Former Cleveland Cavaliers player Dion Waiters refused to be on the court for the anthem in 2014. And Denver Nuggets player Mahmoud Abdul-Rauf courted criticism after he deliberately sat during the anthem in 1996.
In fact, Kaepernick didn’t stand for the ﬁrst two preseason games of this year prior to Friday’s display. He wasn’t in uniform, so no one noticed. Or if they did, they didn’t care.
The Salute That Changed the World
The protest that took place on top of the victory stand in Mexico City on the 16th October 1968, by US athletes Tommie Smith and John Carlos (supported by Australian Peter Norman) was one of the greatest moments in the history of the Olympics. Smith and Carlos did the unthinkable when they had the courage to make a stand against the grave injustice, impoverished conditions and societal mistreatment of their fellow humans, they stood on the podium and held up their raised gloved ﬁsts in unity and in protest of the continuing dehumanizing treatment of African Americans by the country they represented, and of the oppressed worldwide.(1968 Olympics The Black Power Salute)
1968 Summer Olympics, Black Power Salute I Love Ancestry Published on Jul 7, 2013
An Inspiring Act of Bravery. Willing to sacriﬁce ALL for justice. Tommie Smith, Dr. John Carlos & Peter Norman.
“We can change the world and make it a better place. It is in your hands to make a difference.” –Nelson Mandela
It was expected that Americans would dominate the track at the 1968 Summer Olympics in Mexico City. Indeed, when the men’s 200-meter began, American Tommie Smith led the pack, sprinting ahead to take gold. Heading into the home stretch, it looked as if teammate and world-record holder John Carlos would win silver, but Australian Peter Norman edged him out, bounding down the straightaway to take silver and leaving Carlos with bronze. But it’s what happened next that would make history.
Smith and Carlos stood on the podium wearing black socks without shoes to symbolize black poverty in the U.S. Carlos wore a strand of colorful beads to protest lynching. They bowed their heads as The Star Spangled Banner played, and raised their ﬁsts – clad in black leather gloves – in salutes to Black Power and unity.
It was a gesture seen around the world, and an enduring symbol of political resistance.
Winning the 200 meter, John Carlos accepted the Bronze medal at the Olympic podium wearing black socks and no shoes to represent impoverished people who had no shoes of their own, and raised a black-gloved ﬁ st crowning a bowed head to humbly reﬂect the strength of the human spirit. Headlines were made around the globe and the photograph of the three medalists standing peaceably in protest at the ceremonial podium instantaneously became a historical symbol of the ﬁght for human rights.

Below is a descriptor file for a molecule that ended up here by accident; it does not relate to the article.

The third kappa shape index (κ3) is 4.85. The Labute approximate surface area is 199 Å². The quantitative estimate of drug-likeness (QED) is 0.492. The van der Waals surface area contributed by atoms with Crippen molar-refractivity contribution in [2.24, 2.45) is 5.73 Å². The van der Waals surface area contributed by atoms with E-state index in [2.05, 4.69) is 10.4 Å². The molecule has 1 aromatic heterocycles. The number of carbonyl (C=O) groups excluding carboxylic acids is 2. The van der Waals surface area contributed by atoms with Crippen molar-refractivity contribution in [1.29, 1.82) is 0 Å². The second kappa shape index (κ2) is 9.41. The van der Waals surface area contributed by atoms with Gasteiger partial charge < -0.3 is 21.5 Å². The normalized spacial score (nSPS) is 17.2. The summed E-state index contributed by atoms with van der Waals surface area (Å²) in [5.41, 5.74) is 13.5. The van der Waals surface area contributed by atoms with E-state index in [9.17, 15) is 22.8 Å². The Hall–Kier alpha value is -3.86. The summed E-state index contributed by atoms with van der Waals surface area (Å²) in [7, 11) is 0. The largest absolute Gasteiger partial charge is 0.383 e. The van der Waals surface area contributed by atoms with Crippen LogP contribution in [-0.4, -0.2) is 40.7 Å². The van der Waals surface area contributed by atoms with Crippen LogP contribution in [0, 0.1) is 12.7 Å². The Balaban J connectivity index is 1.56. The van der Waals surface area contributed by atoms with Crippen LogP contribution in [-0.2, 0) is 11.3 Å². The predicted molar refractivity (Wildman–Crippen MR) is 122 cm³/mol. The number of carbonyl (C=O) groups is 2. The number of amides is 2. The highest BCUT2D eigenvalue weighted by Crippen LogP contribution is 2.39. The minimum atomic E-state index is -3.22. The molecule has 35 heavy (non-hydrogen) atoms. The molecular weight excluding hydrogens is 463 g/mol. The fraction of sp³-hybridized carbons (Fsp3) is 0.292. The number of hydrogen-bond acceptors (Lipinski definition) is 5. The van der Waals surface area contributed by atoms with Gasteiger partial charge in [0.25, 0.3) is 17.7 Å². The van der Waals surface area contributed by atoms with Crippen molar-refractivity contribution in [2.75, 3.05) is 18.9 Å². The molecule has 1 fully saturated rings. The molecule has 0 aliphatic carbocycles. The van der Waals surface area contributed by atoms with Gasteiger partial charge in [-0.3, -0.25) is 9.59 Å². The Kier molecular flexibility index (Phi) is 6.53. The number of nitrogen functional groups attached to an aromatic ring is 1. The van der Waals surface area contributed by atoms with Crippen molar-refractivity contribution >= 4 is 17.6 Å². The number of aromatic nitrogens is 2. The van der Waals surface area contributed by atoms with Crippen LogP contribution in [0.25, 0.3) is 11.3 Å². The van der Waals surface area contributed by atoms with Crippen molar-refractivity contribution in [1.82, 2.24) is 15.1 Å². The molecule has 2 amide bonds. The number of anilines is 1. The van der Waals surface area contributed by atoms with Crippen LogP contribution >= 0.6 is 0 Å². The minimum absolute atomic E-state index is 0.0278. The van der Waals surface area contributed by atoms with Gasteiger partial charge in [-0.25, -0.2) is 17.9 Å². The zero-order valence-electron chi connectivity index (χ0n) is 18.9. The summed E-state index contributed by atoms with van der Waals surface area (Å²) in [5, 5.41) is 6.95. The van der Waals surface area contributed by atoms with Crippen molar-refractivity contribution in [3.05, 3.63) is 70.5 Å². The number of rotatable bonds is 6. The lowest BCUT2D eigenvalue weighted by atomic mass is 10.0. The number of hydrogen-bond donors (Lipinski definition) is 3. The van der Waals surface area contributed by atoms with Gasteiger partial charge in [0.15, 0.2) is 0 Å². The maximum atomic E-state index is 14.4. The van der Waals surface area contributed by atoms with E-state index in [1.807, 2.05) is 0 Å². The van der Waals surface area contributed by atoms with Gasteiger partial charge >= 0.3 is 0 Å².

“We owe it to our Ancestors and to the sacriﬁces that they made, to continue to achieve higher goals, while maintaining our identity. Stand Up! Stand OUT!”
This ﬂ eeting moment, though, came out of the deep-rooted struggle for racial equality gripping America. Smith and Carlos had been part of the Olympic Project for Human Rights, which, founded in 1967, had originally called upon black athletes to boycott the Summer Games.
The movement’s mission statement asked, “Why should we run in Mexico only to crawl home?” Ultimately the group decided against the boycott, but Smith and Carlos embodied their message of protest. Australian Peter Norman wore an OPHR patch on his jacket during the ceremony as a symbol of solidarity.
“I have fought against white domination, and I have fought against black domination. I have cherished the ideal of a democratic and free society in which all persons live together in harmony and with equal opportunities. It is an ideal which I hope to live for and to achieve. But if needs be, it is an ideal for which I am prepared to die.” –Nelson Mandela
In a 2008 op-ed for the L.A. Times, basketball legend Kareem Abdul-Jabbar, who had been asked to try out for the ’68 Olympic basketball team, described what watching that moment meant. “Whites were outraged, blacks felt some rush of pride,” he wrote.
Carlos, who would go on to equal the world record in the 100-meter, win an NCAA championship title and even play a short stint in the NFL, spoke in Chicago this year. Speaking to an audience of young poets and activists, he said that now, when asked by photographers to raise his ﬁ st for the camera, he instead instructs them to ﬁnd a young person to photograph. “Let some young man or woman raise their ﬁ st,” he said. “I want them to see that we’ve moved on to the next generation.”
*Jim Brown on Colin Kaepernick: ‘I am with him 100 percent’ by Pat McManamon, ESPN Staff Writer, August 30, 2016